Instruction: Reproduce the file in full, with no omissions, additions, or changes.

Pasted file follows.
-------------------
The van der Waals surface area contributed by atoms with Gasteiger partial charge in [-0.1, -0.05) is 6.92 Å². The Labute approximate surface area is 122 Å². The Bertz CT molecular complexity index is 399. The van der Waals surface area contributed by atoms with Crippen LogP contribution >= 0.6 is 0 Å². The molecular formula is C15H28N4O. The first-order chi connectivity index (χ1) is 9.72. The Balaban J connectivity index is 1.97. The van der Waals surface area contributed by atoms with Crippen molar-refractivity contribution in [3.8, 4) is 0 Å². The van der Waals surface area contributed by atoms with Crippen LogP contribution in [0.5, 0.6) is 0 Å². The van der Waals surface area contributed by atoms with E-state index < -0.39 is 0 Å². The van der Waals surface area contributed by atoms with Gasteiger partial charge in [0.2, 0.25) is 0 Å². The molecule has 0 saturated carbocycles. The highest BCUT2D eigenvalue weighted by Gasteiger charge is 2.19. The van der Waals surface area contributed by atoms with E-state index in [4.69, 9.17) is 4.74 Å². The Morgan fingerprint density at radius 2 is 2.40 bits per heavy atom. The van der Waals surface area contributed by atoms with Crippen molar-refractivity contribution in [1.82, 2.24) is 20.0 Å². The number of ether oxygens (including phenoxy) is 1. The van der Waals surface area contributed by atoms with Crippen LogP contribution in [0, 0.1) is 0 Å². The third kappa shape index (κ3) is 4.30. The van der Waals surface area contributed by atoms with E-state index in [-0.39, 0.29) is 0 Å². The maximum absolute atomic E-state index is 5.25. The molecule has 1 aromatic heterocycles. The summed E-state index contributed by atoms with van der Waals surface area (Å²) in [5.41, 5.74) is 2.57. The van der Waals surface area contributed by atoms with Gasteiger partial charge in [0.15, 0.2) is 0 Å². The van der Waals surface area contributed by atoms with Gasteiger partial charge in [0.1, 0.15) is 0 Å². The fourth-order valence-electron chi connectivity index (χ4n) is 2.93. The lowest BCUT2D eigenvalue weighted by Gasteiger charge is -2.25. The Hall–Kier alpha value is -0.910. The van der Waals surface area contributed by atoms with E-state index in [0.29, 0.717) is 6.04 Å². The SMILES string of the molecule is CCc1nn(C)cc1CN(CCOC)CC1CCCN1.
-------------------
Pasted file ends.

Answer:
The van der Waals surface area contributed by atoms with Gasteiger partial charge in [-0.1, -0.05) is 6.92 Å². The Labute approximate surface area is 122 Å². The Bertz CT molecular complexity index is 399. The van der Waals surface area contributed by atoms with Crippen LogP contribution >= 0.6 is 0 Å². The molecular formula is C15H28N4O. The first-order chi connectivity index (χ1) is 9.72. The Balaban J connectivity index is 1.97. The van der Waals surface area contributed by atoms with Crippen molar-refractivity contribution in [3.8, 4) is 0 Å². The van der Waals surface area contributed by atoms with Crippen LogP contribution in [0.5, 0.6) is 0 Å². The van der Waals surface area contributed by atoms with E-state index < -0.39 is 0 Å². The van der Waals surface area contributed by atoms with Gasteiger partial charge in [0.2, 0.25) is 0 Å². The molecule has 0 saturated carbocycles. The highest BCUT2D eigenvalue weighted by Gasteiger charge is 2.19. The van der Waals surface area contributed by atoms with E-state index in [4.69, 9.17) is 4.74 Å². The Morgan fingerprint density at radius 2 is 2.40 bits per heavy atom. The van der Waals surface area contributed by atoms with Crippen molar-refractivity contribution in [1.82, 2.24) is 20.0 Å². The number of ether oxygens (including phenoxy) is 1. The van der Waals surface area contributed by atoms with Crippen LogP contribution in [0, 0.1) is 0 Å². The third kappa shape index (κ3) is 4.30. The van der Waals surface area contributed by atoms with E-state index in [-0.39, 0.29) is 0 Å². The maximum absolute atomic E-state index is 5.25. The molecule has 1 aromatic heterocycles. The summed E-state index contributed by atoms with van der Waals surface area (Å²) in [5.41, 5.74) is 2.57. The van der Waals surface area contributed by atoms with Gasteiger partial charge in [0.15, 0.2) is 0 Å². The van der Waals surface area contributed by atoms with Gasteiger partial charge in [0.1, 0.15) is 0 Å². The fourth-order valence-electron chi connectivity index (χ4n) is 2.93. The lowest BCUT2D eigenvalue weighted by Gasteiger charge is -2.25. The Hall–Kier alpha value is -0.910. The van der Waals surface area contributed by atoms with E-state index in [0.29, 0.717) is 6.04 Å². The SMILES string of the molecule is CCc1nn(C)cc1CN(CCOC)CC1CCCN1.